Brenden Morrow practically made a career out of agitating the Kings when he played with the Dallas Stars and was their long-time captain. His 20 goals and 42 points vs. Los Angeles trail only the 21 goals and 45 points he’s put up against Phoenix for tops against any opponent in his career.
Frequent readers of this site may also recall him opening up to MayorsManor last season about how little playing time he may actually have left in the league. Yet when the Kings’ former division rival was traded to the Pittsburgh Penguins late last season, he looked to now be a problem for the Eastern Conference. Not so fast though. He signed a free agent contract with St. Louis Blues over the summer and made his return to Staples Center on Monday night.
After the locker room emptied, Morrow once again spent some one-on-one time with us, sharing thoughts on a myriad of topics …
On losing back-to-game games to LA and San Jose:
“They play a heavy game. Chicago obviously is having a great start as well. They’re more explosive speed and skill game. But these last two have been real heavy, strong games and we’ve been on the losing end of both of them.”
On any differences that LA and San Jose bring compared to other top teams in the Western Conference:
“They’re big, heavy bodies but they move good. They move fast and they’re in quick on forecheck, turning pucks over. We have to find a way to get in their way, slow them down, or exit our zone quicker. So far we’ve been on the wrong end of it and we’ll have to regroup.”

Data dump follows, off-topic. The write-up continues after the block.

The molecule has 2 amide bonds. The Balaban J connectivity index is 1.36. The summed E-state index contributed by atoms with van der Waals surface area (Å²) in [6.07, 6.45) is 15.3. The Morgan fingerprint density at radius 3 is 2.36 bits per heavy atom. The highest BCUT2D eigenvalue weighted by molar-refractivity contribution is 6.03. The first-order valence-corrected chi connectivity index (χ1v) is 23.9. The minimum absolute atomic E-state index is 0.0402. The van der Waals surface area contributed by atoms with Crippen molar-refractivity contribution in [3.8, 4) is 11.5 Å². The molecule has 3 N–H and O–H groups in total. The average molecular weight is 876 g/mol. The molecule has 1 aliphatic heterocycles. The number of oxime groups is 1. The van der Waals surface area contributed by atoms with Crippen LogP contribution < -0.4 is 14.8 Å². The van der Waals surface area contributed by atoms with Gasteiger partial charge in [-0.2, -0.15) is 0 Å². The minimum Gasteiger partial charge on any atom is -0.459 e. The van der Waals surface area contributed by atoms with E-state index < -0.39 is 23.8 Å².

On trying to fit in with his new team:
“I still think I’m learning. You play your whole career with certain players – this isn’t a knock on the players I’m playing with either. A lot of the time, when you’re playing on the fourth line, it’s a different game. You have to adjust your game a little bit to the role you’re in. I struggle with it at times, but I’m trying to adjust.”
On people (like Garry Galley here) critical of Dustin Brown’s style of play:
“I think, like a lot of people, the way the rules have changed – a lot of the things he’d done, Scott Stevens made a career of it. You finish your checks. I think he’s adjusted his game. He plays hard, he competes hard. I know I’ve made fun of him in the past because we’ve had battles, but I don’t know if I’d go far enough to say he’s a predator [ed. note: that’s the word Garry Galley had used]. He plays the game hard and he plays it physical, the rules have just changed from 10-15 years ago when that was the norm. Now, it’s penalties and it’s not accepted, and I think he’s adjusted his game because of it.”
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